I don't know how many of you know this, but it's a good idea to give a new home a year or two for "observing" before making any "landscape" changes--i.e., tree planting, new land renovations. You have to fight the urge. It can be a killer to have to wait--in that instance, use container gardening. Trust me. This will be our sixth summer in this house and I just now feel like I sort of know my land enough to have confidence in "tearing up" spots of the lawn for different uses--like the photo above. So for example, don't go all willy-nilly and have a "landscaper" come out telling you what you want, you let the land tell you what it wants--it will, trust me. Otherwise you will have "landscaper anger" issues. And, one more thing, if you DO feel like you must have a landscaper come out to your home "just for some insight"--girls, you can say "Thanks, but no thanks" and hand them a twenty for their trouble. I've done it. It's not hurting anything. They are in the business to "tear up your land" so take your own sweet time in deciding what and when you'll make any changes. "Haste" and "gardening" don't pair well, trust me.
So in my own pursuit of "land usage" insight, I finally went out and purchased The All New Square Foot Gardening by Mel Bartholomew and also bought The Vegetable Gardener's Bible by Edward C. Smith (I used my discount card). *The library is great but when I know my memory for recalling this or that is a bit less than it was say, even five years ago, the I-must-have-that-at-my-fingertips is better for someone like me--a reader and visual learner. Plus, I just like the feeling of having some reference knowledge sitting on my own bookshelf.
I have been riding on a wing and a prayer and gathering veggie planting tidbits here and there from fellow garden club folks and master gardeners for several years now--and I still am no expert. I'll check out good gardening blogs, too. But, I like to dive right in when I have my undies in a bundle over the prospect of starting something new--veggie gardens are always new--you have to crop rotate and stuff (nematodes--ick) and starting over each spring can be a project to really do it right. After some veggie failures and a few successes last summer, I thought I'd take advantage of the cold, cloudy weather this weekend and bone up on my retention level for planting seeds/transplants. . . "the right way" this year. At least the way these two gentelmen authors suggest.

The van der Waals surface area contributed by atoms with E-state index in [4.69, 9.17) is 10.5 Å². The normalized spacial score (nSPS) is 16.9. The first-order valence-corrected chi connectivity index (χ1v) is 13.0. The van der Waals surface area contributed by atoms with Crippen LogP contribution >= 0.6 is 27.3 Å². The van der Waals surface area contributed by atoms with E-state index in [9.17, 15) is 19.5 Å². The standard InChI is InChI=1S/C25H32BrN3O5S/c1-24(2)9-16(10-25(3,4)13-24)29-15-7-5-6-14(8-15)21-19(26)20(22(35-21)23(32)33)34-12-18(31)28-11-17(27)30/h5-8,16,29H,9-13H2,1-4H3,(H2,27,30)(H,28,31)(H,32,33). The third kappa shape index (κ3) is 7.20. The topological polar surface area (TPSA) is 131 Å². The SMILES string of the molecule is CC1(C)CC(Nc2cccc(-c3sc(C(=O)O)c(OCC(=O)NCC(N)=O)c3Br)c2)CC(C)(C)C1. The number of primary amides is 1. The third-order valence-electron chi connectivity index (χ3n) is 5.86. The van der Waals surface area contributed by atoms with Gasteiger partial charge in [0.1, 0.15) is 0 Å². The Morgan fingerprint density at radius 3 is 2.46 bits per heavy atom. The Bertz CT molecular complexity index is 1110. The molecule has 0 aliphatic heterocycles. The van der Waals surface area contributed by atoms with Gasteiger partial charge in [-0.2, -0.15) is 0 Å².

Now, if any of you have absolutely no interest whatsoever in my "veggie garden" obsession, move to the bottom of this post, you'll find the recipe there. For the rest of you--god love you all--here goes my rant on the matter of veggie planting and books about said topic. First of all--there aren't a whole lot of women (other than Martha and a minority of others) publishing veggie gardening books. Here I am--a proponent of all things "women" and I come home with two books, both written by men. (However, my lasagna gardening book was written by a woman.) Men are "problem solvers". Women on the other hand are what I fondly call: "mullers". We mull over things. I know I do. (But not for too long because that would defeat the purpose of my ever-growing wants and desires.) I confront this matter of problem solving vs. mulling on a consistent basis with Mr. Thyme. Say I take a problem or something I'm mulling over to him and instead of getting this "dialogue" full of considerations for possible solutions (now let me give him credit, he occasionally indulges me with longer talk sessions), but most of the time, this is what I get: Here's the solution, problem solved. "But. . . " I say, and he says, "But what--there's your answer." So, I finished reading my SFG book in a day, then flipped open TVGB and what do I find? Two absolutely polar opposite theories about vegetable gardening--thanks problem solvers! So I was left to mull over my gardening plans some more.
I don't much like charts and graphs--this aversion probably dates back to learning venn diagrams, geometry and some economics dribble in school (economic degrees, no offense, but. . . oh please!). Any overwhelming, over-thought-out drawing or pie chart with different colors and I'm lost--it makes me skeptical--like, what's the real skinny here? What are we trying to hide? So after spending a day with SFG and getting to the end of my reading, what do I find? The entire last section with nothing but charts and graphs! Just use bullet points and paragraphs! Call me crazy, but I'll spend time reading the printed instructions--it won't be fast, but I'll spend some time on it and, better yet--it's likely to stick in the memory locker. This always drove me nuts in business meetings--the ubiquitous power point presentations and all those charts and graphs. We've lost touch with words and meanings. We need to get back to writing things out and mulling over things--sorry Twitter fans. I'm not fond of the abbreviated life we've come to embrace. Okay, so you get my point.